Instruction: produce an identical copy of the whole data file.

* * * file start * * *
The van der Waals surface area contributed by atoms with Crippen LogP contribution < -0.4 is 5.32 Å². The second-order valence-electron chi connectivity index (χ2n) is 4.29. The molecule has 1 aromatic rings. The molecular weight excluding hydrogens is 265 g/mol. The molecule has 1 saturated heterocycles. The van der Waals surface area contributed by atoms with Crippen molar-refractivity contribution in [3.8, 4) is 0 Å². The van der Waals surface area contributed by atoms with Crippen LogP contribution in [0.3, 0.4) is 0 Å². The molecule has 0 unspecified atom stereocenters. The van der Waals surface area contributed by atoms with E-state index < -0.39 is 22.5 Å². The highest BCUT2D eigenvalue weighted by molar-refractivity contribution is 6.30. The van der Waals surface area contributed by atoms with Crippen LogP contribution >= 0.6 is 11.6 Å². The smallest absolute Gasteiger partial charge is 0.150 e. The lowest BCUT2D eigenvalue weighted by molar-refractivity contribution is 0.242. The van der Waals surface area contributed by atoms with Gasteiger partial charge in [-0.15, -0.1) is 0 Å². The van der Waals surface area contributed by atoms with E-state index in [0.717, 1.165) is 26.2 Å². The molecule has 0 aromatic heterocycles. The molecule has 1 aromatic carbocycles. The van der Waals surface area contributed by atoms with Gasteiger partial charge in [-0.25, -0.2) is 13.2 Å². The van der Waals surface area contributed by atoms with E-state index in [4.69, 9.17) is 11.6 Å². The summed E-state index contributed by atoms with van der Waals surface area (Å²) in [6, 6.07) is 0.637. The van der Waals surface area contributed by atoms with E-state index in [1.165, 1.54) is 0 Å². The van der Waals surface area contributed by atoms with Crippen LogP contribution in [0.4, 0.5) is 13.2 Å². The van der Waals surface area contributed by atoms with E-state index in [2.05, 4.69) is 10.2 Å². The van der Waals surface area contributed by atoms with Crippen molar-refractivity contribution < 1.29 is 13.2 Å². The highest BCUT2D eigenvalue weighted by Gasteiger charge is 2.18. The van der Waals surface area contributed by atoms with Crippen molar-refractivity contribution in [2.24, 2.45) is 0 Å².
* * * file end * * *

The van der Waals surface area contributed by atoms with Crippen LogP contribution < -0.4 is 5.32 Å². The second-order valence-electron chi connectivity index (χ2n) is 4.29. The molecule has 1 aromatic rings. The molecular weight excluding hydrogens is 265 g/mol. The molecule has 1 saturated heterocycles. The van der Waals surface area contributed by atoms with Crippen molar-refractivity contribution in [3.8, 4) is 0 Å². The van der Waals surface area contributed by atoms with Crippen LogP contribution in [0.3, 0.4) is 0 Å². The molecule has 0 unspecified atom stereocenters. The van der Waals surface area contributed by atoms with E-state index < -0.39 is 22.5 Å². The highest BCUT2D eigenvalue weighted by molar-refractivity contribution is 6.30. The van der Waals surface area contributed by atoms with Crippen LogP contribution >= 0.6 is 11.6 Å². The smallest absolute Gasteiger partial charge is 0.150 e. The lowest BCUT2D eigenvalue weighted by molar-refractivity contribution is 0.242. The van der Waals surface area contributed by atoms with Gasteiger partial charge in [-0.15, -0.1) is 0 Å². The van der Waals surface area contributed by atoms with E-state index in [0.717, 1.165) is 26.2 Å². The molecule has 0 aromatic heterocycles. The molecule has 1 aromatic carbocycles. The van der Waals surface area contributed by atoms with Gasteiger partial charge in [-0.25, -0.2) is 13.2 Å². The van der Waals surface area contributed by atoms with E-state index in [4.69, 9.17) is 11.6 Å². The summed E-state index contributed by atoms with van der Waals surface area (Å²) in [6, 6.07) is 0.637. The van der Waals surface area contributed by atoms with E-state index in [1.165, 1.54) is 0 Å². The van der Waals surface area contributed by atoms with Crippen LogP contribution in [0.4, 0.5) is 13.2 Å². The van der Waals surface area contributed by atoms with E-state index in [2.05, 4.69) is 10.2 Å². The van der Waals surface area contributed by atoms with Crippen molar-refractivity contribution < 1.29 is 13.2 Å². The highest BCUT2D eigenvalue weighted by Gasteiger charge is 2.18. The van der Waals surface area contributed by atoms with Crippen molar-refractivity contribution in [2.24, 2.45) is 0 Å².